“We are confident that Stellenbosch University students have more choices, broader access and a better future as a result of our approach to language.”
This is according to Prof Wim de Villiers, SU Rector and Vice-Chancellor in addressing commissioners of the South African Human Rights Commission (SAHRC) in Stellenbosch today (Monday, 10 May 2021).
The SAHRC convened an inquiry into allegations of a prohibition on the use of Afrikaans at SU. The hearing was held at STIAS in Stellenbosch.
“Let me say straight away that the suggestion that students across campus, as a matter of University policy, have at any time been prohibited from communicating in Afrikaans is false. There is no ban on Afrikaans at Stellenbosch University – not in lecture halls, in residences, or anywhere else on campus. That is not our policy,” Prof De Villiers stated.
“To the contrary, our Language Policy advances multilingualism, taking into account the diversity of our society and the intellectual wealth inherent in that diversity.
“There is no English-only policy in residences. And students should not be prohibited from speaking Afrikaans or any other language. The University cannot condone that, as it would be incongruous with our vision, our values as well as our Language Policy.”
Prof De Villiers said Stellenbosch is an “inclusive, multilingual university, one of very few higher education institutions in our multilingual country following this approach. This is not easy; in fact, it is complicated and expensive. Yet we have deliberately chosen to go this route because we believe it is the right thing to do.”
“SU advances multilingualism to increase equitable access, to foster an inclusive campus culture and to support student success. We believe that through exposure to multilingualism and cultivating respect for one another’s cultural heritage, our students become engaged citizens in a diverse society.
“For the sake of practicability, we chose to go with the three official languages of the province where we are situated, namely Afrikaans, English and isiXhosa.
“Our Language Policy states that ‘in residences and other living environments, language is used in such a way that, where reasonably practicable, no stakeholder is excluded from participating in any formal activities in these environments.’
“Somewhat overwhelmed by a brand-new setting, new students may not always understand the information and arrangements meant to help them settle in. For this reason, student leaders in residences mostly use English in formal settings during this period to ensure that everyone has access to crucial information. An effort to turn the challenges of communal living into opportunities for growth and a celebration of diversity is commendable. However, this should not be interpreted to mean that a language other than English is not welcome or should not be used. Our Language Policy promotes multilingualism.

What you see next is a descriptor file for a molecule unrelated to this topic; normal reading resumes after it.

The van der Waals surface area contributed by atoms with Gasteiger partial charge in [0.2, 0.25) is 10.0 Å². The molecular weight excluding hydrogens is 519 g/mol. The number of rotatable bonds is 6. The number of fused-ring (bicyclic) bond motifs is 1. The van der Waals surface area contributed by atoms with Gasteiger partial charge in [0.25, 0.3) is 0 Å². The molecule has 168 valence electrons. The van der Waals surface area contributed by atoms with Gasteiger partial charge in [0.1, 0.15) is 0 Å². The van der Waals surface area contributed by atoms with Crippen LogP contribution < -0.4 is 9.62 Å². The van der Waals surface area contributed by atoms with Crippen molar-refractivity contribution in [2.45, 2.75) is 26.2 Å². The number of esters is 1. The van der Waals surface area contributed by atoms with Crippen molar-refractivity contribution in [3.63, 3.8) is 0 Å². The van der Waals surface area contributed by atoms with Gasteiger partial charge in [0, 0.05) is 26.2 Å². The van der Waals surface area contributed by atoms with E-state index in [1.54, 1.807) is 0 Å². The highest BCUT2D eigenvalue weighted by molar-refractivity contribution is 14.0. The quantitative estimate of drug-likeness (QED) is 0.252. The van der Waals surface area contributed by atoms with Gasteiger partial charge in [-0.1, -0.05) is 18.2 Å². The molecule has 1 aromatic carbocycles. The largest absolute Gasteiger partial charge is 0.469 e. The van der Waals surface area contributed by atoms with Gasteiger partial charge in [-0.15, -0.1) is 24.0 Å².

Issues resolved satisfactorily
“In a complex environment such as a large university, we do not always get it right. If newcomer students were indeed instructed by student leaders to use only English in a social context, that would be wrong. That is not our policy; it is not supposed to happen. So, when the allegations came to the fore, we expeditiously started looking into them. And we took action. Through our Division of Student Affairs, we engaged with student leaders and students in residences to work towards a common understanding of the Language Policy and the implementation in the residence space. And as far as we are aware, the issues were resolved satisfactorily.
“This was done in accordance with our Language Policy, which provides clear guidance. The emphasis of our Language Policy is not on punishment, but on resolving matters to the satisfaction of all those directly involved. And to the best of our knowledge, that is what indeed happened in the cases concerned.
“Still, as management, we felt we needed an independent investigation, and so we commissioned our auditors, an external firm, to conduct one.”
The University undertook to share the findings of the investigation with the SAHRC when it is done, which should be soon.
Prof De Villiers concluded by saying that Stellenbosch University is an asset to the country and all its people. “We are proud of our contribution to human development, and consider our policy of multilingualism, which is aimed at inclusivity and academic excellence, a cornerstone of our unique differentiating value proposition as a leading higher education institution.”
At the start of the hearing, Prof De Villiers said the University respected the Constitution and the democratic oversight role performed by its institutions, including those provided for in chapter 9, such as the SAHRC. “So, we welcome this opportunity.”
At the end of the hearing, SAHRC Chairperson Chris Nissen said: “Thank you for the interaction. It was informative. The hearing was part our ongoing inquiry into allegations and complaints. We found it this engagement with the management of the University useful.
“We will await the additional information that we requested during this meeting. And we also respect the fact that the independent investigation that the University commissioned is not complete yet; we will also await that report.
“There will be further engagements from our side with other stakeholders and interested parties. And then we will make our assessment as a Commission.”